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Advanced Technological Education (ATE) centers are required to have a National Visiting Committee. In general, NVCs are like the advisory committees that many NSF-funded projects already have. However, a key difference is that an NVC reports directly to the NSF, as well as to the center they serve. NVCs are expected to prepare written reports and share them with center staff for review and comment. The final reports are then submitted to the center’s NSF program officer. 


Murray Kenyon

Vice President, Cybersecurity Partnership Executive Information Security Services, US Bank

Lee Kim

Senior Principal, Cybersecurity and Privacy, Healthcare Information & Management Systems Society (HIMSS)

Michele Robinson

Security Risk Governance Branch Manager, California Office of Information Security

Darren Alleyne

Sr. Manager, Cybersecurity, Western Region, Lockheed Martin Company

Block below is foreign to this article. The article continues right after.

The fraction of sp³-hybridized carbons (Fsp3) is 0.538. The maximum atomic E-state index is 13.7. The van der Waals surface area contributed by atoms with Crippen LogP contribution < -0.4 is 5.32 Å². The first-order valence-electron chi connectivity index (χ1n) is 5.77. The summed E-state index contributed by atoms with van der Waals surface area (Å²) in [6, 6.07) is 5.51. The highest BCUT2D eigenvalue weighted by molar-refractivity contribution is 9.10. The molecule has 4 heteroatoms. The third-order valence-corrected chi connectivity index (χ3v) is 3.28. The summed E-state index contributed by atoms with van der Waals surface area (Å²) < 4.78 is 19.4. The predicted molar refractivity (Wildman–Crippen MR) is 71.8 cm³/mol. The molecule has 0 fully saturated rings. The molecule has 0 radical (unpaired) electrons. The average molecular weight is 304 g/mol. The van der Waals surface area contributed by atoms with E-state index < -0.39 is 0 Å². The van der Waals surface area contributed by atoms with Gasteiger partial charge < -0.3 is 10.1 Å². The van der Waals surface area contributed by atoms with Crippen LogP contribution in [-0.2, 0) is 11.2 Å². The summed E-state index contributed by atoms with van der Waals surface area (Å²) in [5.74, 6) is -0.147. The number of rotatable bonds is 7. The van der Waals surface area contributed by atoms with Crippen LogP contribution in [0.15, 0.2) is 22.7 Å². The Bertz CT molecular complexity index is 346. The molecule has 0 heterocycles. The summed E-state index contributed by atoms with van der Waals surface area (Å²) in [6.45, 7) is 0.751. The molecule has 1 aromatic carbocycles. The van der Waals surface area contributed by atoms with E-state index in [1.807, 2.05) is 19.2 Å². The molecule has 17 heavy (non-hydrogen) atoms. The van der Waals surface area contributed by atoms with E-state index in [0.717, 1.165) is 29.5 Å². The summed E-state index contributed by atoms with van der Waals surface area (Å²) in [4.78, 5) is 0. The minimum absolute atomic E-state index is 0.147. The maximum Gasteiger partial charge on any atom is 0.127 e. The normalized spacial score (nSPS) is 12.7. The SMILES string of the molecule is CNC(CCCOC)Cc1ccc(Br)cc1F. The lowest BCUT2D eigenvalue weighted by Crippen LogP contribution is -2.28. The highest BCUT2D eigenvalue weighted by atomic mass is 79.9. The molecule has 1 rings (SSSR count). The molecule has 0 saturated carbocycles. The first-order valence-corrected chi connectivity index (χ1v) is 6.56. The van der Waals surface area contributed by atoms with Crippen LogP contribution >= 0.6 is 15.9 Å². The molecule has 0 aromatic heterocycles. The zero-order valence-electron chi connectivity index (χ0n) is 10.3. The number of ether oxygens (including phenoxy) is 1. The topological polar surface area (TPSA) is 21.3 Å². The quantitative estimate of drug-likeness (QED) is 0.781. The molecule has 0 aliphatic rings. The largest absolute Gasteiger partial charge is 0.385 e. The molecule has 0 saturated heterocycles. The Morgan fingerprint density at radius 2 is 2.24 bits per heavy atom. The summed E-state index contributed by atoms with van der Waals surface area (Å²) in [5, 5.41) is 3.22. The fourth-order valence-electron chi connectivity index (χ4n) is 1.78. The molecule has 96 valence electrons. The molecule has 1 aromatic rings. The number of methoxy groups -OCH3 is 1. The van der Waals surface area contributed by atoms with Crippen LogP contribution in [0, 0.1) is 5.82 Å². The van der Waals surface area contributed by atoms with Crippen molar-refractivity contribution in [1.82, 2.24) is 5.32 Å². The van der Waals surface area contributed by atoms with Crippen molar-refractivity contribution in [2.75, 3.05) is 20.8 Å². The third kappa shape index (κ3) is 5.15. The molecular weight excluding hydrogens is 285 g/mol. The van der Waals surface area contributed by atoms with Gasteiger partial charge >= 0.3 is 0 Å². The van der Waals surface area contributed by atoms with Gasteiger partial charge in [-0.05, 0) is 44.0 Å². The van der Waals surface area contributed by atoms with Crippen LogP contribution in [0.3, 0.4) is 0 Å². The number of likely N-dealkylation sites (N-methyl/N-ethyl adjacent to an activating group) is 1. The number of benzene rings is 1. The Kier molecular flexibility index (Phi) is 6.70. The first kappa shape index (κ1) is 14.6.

A National Visiting Committee is a group of experts who provide advice to an ATE center and assess that center’s progress. In its advising role, the NVC helps the center make improvements and enhances its likelihood of success. In the assessing role, the NVC helps gather evidence that the center is on track and is carrying out the activities that it promised. If activity changes have been made, these changes should be documented and approved by the appropriate NSF program officer. In this way, the NVCs expand the capability of the National Science Foundation (NSF) to monitor its larger grants. NVC advisors can also assist a center by bringing its strengths and accomplishments to the attention of the faculty and administrators of the host institution. They may also disseminate information about the ATE center at their home institutions, at meetings of professional associations, and to the business/industrial community.